Lambert v. Maracle, 2019 ONSC 7003

This claim arose from a single-vehicle accident. The plaintiff suffered catastrophic brain injuries. He sued the alleged driver of the vehicle (who denied being in the vehicle at the time), as well as Aviva, his underinsured/uninsured/OPCF44 protection provider. Aviva had sworn an affidavit of documents (AOD) in July 2017 and served it in June 2019, prior to the plaintiff serving a sworn AOD. The plaintiff did not attend the discovery and brought a motion striking the Notice of Examination and Certificate of Non-Attendance. Justice MacLeod-Beliveau held that Aviva’s AOD did not comply with the Rules for two reasons: (1) It did not contain all of the documents in Aviva’s possession, control, or power at the time it was served. Aviva’s strategy of swearing the affidavit two years prior to serving it was clearly meant as a strategy to avoid disclosing documents prior to the examination for discovery. Justice MacLeod-Beliveau held that the Rules required the affidavit to be current as of the time of serving it in order to exercise the right of first discovery. (2) It did not contain all of the policy documentation. Although auto insurance is highly regulated in Ontario, and all policy documents were available to the plaintiff online, the Rules required Aviva to include copies of the policy and the endorsements in place at the time of the accident. Justice MacLeod-Beliveau ordered that the defendants all be examined for discovery first, and that the plaintiff be examined last. She noted that under the Rules of Professional Conduct, counsel for the plaintiff was not permitted to tell the plaintiff the evidence of the defendants, so Aviva’s concerns about the tailoring of evidence was not overly relevant.

Issa v. Kesserwani, 2019 ONSC 981

The defendant in this action arising from a motor vehicle accident brought a motion to compel the plaintiff to attend for further examination for discovery. Justice Corthorn granted an additional two hours beyond the remaining time to complete the discovery. She reasoned that answers to undertakings given at the plaintiff’s initial examination for discovery contradicted the plaintiff’s evidence regarding his employment history. The plaintiff was in a position to correct his answers but waited eight months to do so (and appeared only to have made the corrections due to the approaching motion date). The plaintiff had delivered an expert report valuating the income loss claim at $11,000,000 and in the circumstances it was reasonable for the plaintiff’s examination for discovery to exceed seven hours. Justice Corthorn further held that the defendant was not required to provide the plaintiff with a list of questions in advance of the continued examination.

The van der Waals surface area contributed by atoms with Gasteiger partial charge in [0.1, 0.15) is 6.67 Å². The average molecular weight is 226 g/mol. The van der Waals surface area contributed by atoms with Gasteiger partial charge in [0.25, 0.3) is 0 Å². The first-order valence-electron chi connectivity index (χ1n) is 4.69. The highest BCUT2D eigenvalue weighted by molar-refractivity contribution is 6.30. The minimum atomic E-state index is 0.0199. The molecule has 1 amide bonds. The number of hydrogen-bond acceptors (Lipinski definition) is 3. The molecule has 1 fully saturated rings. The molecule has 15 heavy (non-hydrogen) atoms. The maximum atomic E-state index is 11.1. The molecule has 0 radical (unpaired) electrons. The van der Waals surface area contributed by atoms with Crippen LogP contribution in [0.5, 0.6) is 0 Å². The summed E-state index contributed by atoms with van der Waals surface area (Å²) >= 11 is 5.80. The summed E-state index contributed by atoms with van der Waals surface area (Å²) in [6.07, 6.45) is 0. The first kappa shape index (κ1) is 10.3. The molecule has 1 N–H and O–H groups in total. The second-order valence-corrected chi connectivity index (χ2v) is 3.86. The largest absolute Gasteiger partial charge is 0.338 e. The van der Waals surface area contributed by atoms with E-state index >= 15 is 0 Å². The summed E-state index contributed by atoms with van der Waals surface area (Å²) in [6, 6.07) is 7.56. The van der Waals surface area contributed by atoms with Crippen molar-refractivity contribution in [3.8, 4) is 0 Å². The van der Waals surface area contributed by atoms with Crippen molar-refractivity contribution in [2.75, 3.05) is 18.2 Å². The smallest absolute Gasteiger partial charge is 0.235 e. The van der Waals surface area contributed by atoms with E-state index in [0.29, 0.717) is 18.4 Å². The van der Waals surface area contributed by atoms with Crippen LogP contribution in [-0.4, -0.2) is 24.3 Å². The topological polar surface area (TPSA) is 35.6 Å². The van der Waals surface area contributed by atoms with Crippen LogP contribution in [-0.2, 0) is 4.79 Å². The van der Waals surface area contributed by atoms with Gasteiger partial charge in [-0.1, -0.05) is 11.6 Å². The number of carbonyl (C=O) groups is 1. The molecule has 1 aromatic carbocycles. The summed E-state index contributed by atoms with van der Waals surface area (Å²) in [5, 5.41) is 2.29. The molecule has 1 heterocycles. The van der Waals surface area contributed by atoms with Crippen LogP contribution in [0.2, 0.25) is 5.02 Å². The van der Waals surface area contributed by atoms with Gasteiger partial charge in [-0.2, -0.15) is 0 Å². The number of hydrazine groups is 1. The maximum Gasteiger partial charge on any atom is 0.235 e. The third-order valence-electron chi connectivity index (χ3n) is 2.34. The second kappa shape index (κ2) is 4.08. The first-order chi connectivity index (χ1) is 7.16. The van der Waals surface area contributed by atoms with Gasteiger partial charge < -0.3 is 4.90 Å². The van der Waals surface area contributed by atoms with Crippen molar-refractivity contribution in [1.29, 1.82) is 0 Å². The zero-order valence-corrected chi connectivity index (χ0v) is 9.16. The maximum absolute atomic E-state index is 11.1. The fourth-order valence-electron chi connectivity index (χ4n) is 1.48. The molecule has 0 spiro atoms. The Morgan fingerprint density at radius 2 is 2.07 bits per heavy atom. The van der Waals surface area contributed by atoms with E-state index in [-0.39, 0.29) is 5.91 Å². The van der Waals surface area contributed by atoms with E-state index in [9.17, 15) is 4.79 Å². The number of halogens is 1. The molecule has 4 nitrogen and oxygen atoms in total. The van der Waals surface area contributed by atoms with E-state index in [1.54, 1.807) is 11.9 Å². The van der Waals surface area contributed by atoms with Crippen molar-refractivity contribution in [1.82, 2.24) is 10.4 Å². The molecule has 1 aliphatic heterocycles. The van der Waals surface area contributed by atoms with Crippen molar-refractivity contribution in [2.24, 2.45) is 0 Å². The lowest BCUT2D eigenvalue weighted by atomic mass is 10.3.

Cormack-Terrelonge v. Fahmy Estate, 2018 ONSC 3925

The Plaintiff was unable to advise whether her injuries from previous accidents had resolved by the time of the subject MVA. Justice Sosna held that prodution of the discovery transcripts from the Plaintiff’s earlier MVA actions was necessary to assess the extent to which the Plaintiff’s current complaints overlapped with her injury complaints prior to the subject accident.

Tomson et al v. Jackson et al, 2018 ONSC 2155

The Defendants in a motor vehicle accident action sought production of the examination for discovery transcript from the Plaintiff’s action against her LTD provider. The injuries relating to her LTD claim arose from the same motor vehicle accident. Master Fortier held that the transcript was relevant and ordered that it be produced at the Defendants’ cost. However, the use of the transcript was limited to impeachment of the Plaintiff’s testimony in the MVA action.

Hopkins v. Robert Green Equipment Sales Ltd., 2018 ONSC 998

When seeking leave under Rule 31.10 to examine a non-party, the moving party must establish that there is good reason to believe that the non-party has information relevant to a material issue, that the moving party has been unable to obtain the information from the other parties to the action as well as from the non-party that he wishes to examine, and that there has been a refusal, actual or constructive, to obtain the information from the other parties to the action and the non-party.

Ghanim v. Ali, 2018 ONSC 407

Following the Plaintiff’s examination for discovery, the Defendant sought an order requiring the Plaintiff’s wife to be examined for discovery. The basis for the request was that the Plaintiff had sustained a traumatic brain injury and serious memory loss as a result of the MVA and could not answer the questions posed to him on discovery. In considering Rule 31.10, the court permitted the examination of the Plaintiff’s wife in these circumstances. The court noted that the examination of a non-party should be rarely ordered, but was appropriate in this case given the Plaintiff’s inability to answer, in any detail, questions relating to his pre and post-accident life.